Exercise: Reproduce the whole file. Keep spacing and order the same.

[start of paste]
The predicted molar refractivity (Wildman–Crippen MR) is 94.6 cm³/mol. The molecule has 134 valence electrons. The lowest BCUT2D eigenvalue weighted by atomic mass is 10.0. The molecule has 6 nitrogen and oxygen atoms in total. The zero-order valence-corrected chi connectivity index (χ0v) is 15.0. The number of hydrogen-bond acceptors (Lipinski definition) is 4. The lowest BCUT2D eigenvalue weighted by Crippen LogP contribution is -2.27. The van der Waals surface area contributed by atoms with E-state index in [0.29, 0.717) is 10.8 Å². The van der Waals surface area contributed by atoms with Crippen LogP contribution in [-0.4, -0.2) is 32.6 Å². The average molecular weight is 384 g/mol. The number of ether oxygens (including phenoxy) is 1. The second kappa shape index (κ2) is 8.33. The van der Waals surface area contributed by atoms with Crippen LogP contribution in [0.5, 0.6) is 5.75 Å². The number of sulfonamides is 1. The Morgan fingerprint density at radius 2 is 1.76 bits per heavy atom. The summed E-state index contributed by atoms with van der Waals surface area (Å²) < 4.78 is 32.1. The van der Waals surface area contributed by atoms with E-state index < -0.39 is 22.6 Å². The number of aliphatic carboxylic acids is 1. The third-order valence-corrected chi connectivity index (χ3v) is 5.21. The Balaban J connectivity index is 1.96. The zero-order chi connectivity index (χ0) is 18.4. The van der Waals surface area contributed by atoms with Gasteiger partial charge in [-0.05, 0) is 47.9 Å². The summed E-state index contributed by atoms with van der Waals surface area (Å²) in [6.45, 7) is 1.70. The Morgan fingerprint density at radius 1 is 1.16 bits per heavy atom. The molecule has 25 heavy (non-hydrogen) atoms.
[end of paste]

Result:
The predicted molar refractivity (Wildman–Crippen MR) is 94.6 cm³/mol. The molecule has 134 valence electrons. The lowest BCUT2D eigenvalue weighted by atomic mass is 10.0. The molecule has 6 nitrogen and oxygen atoms in total. The zero-order valence-corrected chi connectivity index (χ0v) is 15.0. The number of hydrogen-bond acceptors (Lipinski definition) is 4. The lowest BCUT2D eigenvalue weighted by Crippen LogP contribution is -2.27. The van der Waals surface area contributed by atoms with E-state index in [0.29, 0.717) is 10.8 Å². The van der Waals surface area contributed by atoms with Crippen LogP contribution in [-0.4, -0.2) is 32.6 Å². The average molecular weight is 384 g/mol. The number of ether oxygens (including phenoxy) is 1. The second kappa shape index (κ2) is 8.33. The van der Waals surface area contributed by atoms with Crippen LogP contribution in [0.5, 0.6) is 5.75 Å². The number of sulfonamides is 1. The Morgan fingerprint density at radius 2 is 1.76 bits per heavy atom. The summed E-state index contributed by atoms with van der Waals surface area (Å²) < 4.78 is 32.1. The van der Waals surface area contributed by atoms with E-state index < -0.39 is 22.6 Å². The number of aliphatic carboxylic acids is 1. The third-order valence-corrected chi connectivity index (χ3v) is 5.21. The Balaban J connectivity index is 1.96. The zero-order chi connectivity index (χ0) is 18.4. The van der Waals surface area contributed by atoms with Gasteiger partial charge in [-0.05, 0) is 47.9 Å². The summed E-state index contributed by atoms with van der Waals surface area (Å²) in [6.45, 7) is 1.70. The Morgan fingerprint density at radius 1 is 1.16 bits per heavy atom. The molecule has 25 heavy (non-hydrogen) atoms.